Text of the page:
Indomitable Inflexible Invincible Iron Duke Kaiser-class Kaiserin Kerch King Edward VII
Kirov König König Albert Koreets Kronstadt Kronprinz Admiral Lazarev Leningrad (Pr. 1123 CGH)
Lion Maine Majestic Marlborough Markgraf Admiral Makarov Minneapolis Molotov
Vladimir Monomahk Montagu Monarch Moskva (Pr. 1123 CGH) Moskva (Pr. 1164 CG) Admiral Nakhimov (Armored Cruiser) Admiral Nakhimov (Pr. 1144 BCGN) Navarin
Neustrashimy Nikolayev Novik Novik Ocean Ochakov Ochakov CG Oktyabrskaya Revolutsia
Oleg Orel Orion Oslyabya Ostfriesland Pallada Parizhskaya Kommuna Peresviet
Andrei Pervozvanny Petr Veliki Petr Veliki (BCGN) Petropavlovsk (Gangut-class BB) Petropavlovsk (Poltava-class BB) Petropavlovsk CG Plamenny destroyer Pobieda
Poltava Prince of Wales Princess Royal Prinzregent Luitpold Profintern Queen Queen Mary Renown
Retvisan 1/700 Retvisan 1/350 Rossiya Royal Sovereign Rurik Rurik Russell Admiral Senyavin
Sevastopol Sevastopol Sibirskiy Strelok Sisoy Veliki Slava Sokol Sovietsky Soyuz Soobrazitelny
Soznatelny Stalingrad (Pr. 82) Suvorov Sverdlov Svietlana Swiftsure Tango Tashkent
Thunderer Tiger Tral minesweeper et al. Triumph Tsesarevich Type S Admiral Ushakov Admiral Ushakov/Kirov
Marshal Ustinov Vainamoinen Variag (Kynda-class CG) Variag (Slava-class CG) Variag (Imp. Russian cruiser) Vengeance Vergniaud Vladivostok
Vnimatelni Voltaire Von der Tann Marshall Voroshilov Vyborg Weissenburg Zdhanov Admiral Zozulya


Corsair Armada:

Check out their inventory.
GENERAL COMMENTS: Corsair Armada is a one-man manufacturer of resin kits. Mike Czibovic is the proprietor. He started business in October 1994. Mike has a regular job, and runs Corsair Armada in his spare time. He is based in California.

Contact Mike Czibovic for more information. (DRW)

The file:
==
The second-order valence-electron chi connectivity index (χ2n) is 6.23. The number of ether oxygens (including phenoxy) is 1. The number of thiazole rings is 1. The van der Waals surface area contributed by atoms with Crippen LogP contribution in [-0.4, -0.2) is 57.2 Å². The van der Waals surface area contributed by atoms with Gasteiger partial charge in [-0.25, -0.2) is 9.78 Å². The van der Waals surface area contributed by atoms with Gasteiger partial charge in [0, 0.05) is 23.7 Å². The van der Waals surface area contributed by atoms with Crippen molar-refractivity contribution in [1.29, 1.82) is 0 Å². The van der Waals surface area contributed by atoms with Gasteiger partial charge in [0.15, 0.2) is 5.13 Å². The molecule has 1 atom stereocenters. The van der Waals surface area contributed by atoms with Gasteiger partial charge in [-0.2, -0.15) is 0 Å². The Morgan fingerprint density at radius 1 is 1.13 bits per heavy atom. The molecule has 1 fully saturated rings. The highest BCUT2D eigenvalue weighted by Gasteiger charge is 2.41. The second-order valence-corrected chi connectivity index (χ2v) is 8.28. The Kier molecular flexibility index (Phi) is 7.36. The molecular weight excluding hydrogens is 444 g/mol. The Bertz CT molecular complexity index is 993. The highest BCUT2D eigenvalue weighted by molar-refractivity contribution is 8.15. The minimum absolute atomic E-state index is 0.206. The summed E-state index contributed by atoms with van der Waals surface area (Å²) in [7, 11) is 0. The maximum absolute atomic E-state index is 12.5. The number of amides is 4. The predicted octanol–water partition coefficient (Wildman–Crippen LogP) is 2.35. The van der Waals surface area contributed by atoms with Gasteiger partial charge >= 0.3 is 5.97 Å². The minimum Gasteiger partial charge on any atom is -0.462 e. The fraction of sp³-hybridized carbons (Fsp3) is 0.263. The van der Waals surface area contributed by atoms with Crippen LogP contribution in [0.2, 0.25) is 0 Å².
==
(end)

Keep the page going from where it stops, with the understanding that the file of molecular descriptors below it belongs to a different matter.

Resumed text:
Chicago Detroit Floating Drydock Garcia Class Houston Knox Class Louisville
Northampton Phoenix/Honolulu Ranger US Navy 5"/38 Guns US Navy 5"/25 Guns Vestal


Cyber Hobby:
GENERAL COMMENTS: I know very little about Cyber Hobby. From what little I can tell, they appear to be a subsidiary of Dragon.

(DRW) dated April 2010.

Daring Maryland & Chicago Newcastle & Triumph US Navy World War II Carrier Wing Set A
US Navy World War II Carrier Wing Set B US Navy 1950 Carrier Wing Jet Era Set A US Navy 1950 Carrier Wing Jet Era Set B Virginia


Del:


Delphis:
GENERAL COMMENTS: An Italian resin kit manufacturer.

Delphis: Web site In English.
Aquila Animoso Ascari Barletta Bolzano Bretagne Castore
Conte di Cavour Dante Alighieri Da Vinci/Marconi submersible Driade Eugenio di Savoia Foca & Marcello Garibaldi
Gorizia Guilio Cesare Napoli Pola Italian Seaplanes Seaplane Base Maestrale
Roma San Giorgio Scire & Tembien Tobruk Diorama Set Trento Zara


Dragon Models Ltd. (DML):
GENERAL COMMENTS: Dragon Models is based in Hong Kong. They were established in 1987. Their exact status after the handover of Hong Kong is somewhat of a mystery to me, but it seems that many of their ship molds are now being issued under the "Shanghai-Dragon" label. The rumor mill says that the owners of DML still control the company, but Shanghai-Dragon is a joint venture with the mainland authorities. I cannot say authoritatively. The rumor mill is notoriously inaccurate. DML's ships & subs are pretty good overall. Their Skywave re-issues are particularly nice, as they have included lower hulls for them.